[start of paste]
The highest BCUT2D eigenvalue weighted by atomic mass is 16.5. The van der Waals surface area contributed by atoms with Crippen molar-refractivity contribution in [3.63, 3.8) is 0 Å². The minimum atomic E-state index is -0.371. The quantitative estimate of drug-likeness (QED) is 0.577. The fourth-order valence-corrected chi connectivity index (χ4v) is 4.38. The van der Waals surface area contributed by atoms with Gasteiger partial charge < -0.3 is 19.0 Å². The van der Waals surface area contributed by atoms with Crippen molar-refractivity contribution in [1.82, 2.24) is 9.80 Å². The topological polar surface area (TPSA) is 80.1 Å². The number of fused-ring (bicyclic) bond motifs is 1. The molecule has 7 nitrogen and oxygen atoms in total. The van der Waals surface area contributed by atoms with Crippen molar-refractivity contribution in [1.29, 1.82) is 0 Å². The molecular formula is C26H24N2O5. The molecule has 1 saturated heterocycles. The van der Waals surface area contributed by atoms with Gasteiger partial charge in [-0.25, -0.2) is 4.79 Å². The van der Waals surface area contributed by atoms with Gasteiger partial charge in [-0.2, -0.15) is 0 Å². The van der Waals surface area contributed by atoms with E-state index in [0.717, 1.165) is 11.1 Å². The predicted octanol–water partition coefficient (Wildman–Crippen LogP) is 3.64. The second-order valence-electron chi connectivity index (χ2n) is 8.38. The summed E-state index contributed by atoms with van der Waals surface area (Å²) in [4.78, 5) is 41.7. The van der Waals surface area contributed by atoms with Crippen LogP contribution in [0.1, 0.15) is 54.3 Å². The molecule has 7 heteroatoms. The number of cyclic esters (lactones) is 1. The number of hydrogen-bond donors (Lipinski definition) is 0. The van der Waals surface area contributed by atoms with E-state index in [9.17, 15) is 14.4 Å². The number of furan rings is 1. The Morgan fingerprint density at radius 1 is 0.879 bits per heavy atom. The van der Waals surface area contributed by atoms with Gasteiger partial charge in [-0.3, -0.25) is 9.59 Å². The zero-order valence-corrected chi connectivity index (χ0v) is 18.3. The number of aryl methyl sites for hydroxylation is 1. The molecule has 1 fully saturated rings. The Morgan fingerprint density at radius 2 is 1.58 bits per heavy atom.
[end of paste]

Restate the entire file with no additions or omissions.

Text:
The highest BCUT2D eigenvalue weighted by atomic mass is 16.5. The van der Waals surface area contributed by atoms with Crippen molar-refractivity contribution in [3.63, 3.8) is 0 Å². The minimum atomic E-state index is -0.371. The quantitative estimate of drug-likeness (QED) is 0.577. The fourth-order valence-corrected chi connectivity index (χ4v) is 4.38. The van der Waals surface area contributed by atoms with Gasteiger partial charge < -0.3 is 19.0 Å². The van der Waals surface area contributed by atoms with Crippen molar-refractivity contribution in [1.82, 2.24) is 9.80 Å². The topological polar surface area (TPSA) is 80.1 Å². The number of fused-ring (bicyclic) bond motifs is 1. The molecule has 7 nitrogen and oxygen atoms in total. The van der Waals surface area contributed by atoms with Crippen molar-refractivity contribution in [1.29, 1.82) is 0 Å². The molecular formula is C26H24N2O5. The molecule has 1 saturated heterocycles. The van der Waals surface area contributed by atoms with Gasteiger partial charge in [-0.25, -0.2) is 4.79 Å². The van der Waals surface area contributed by atoms with Gasteiger partial charge in [-0.2, -0.15) is 0 Å². The van der Waals surface area contributed by atoms with E-state index in [0.717, 1.165) is 11.1 Å². The predicted octanol–water partition coefficient (Wildman–Crippen LogP) is 3.64. The second-order valence-electron chi connectivity index (χ2n) is 8.38. The summed E-state index contributed by atoms with van der Waals surface area (Å²) in [4.78, 5) is 41.7. The van der Waals surface area contributed by atoms with Crippen LogP contribution in [0.1, 0.15) is 54.3 Å². The molecule has 7 heteroatoms. The number of cyclic esters (lactones) is 1. The number of hydrogen-bond donors (Lipinski definition) is 0. The van der Waals surface area contributed by atoms with E-state index in [9.17, 15) is 14.4 Å². The number of furan rings is 1. The Morgan fingerprint density at radius 1 is 0.879 bits per heavy atom. The van der Waals surface area contributed by atoms with Gasteiger partial charge in [-0.3, -0.25) is 9.59 Å². The zero-order valence-corrected chi connectivity index (χ0v) is 18.3. The number of aryl methyl sites for hydroxylation is 1. The molecule has 1 fully saturated rings. The Morgan fingerprint density at radius 2 is 1.58 bits per heavy atom.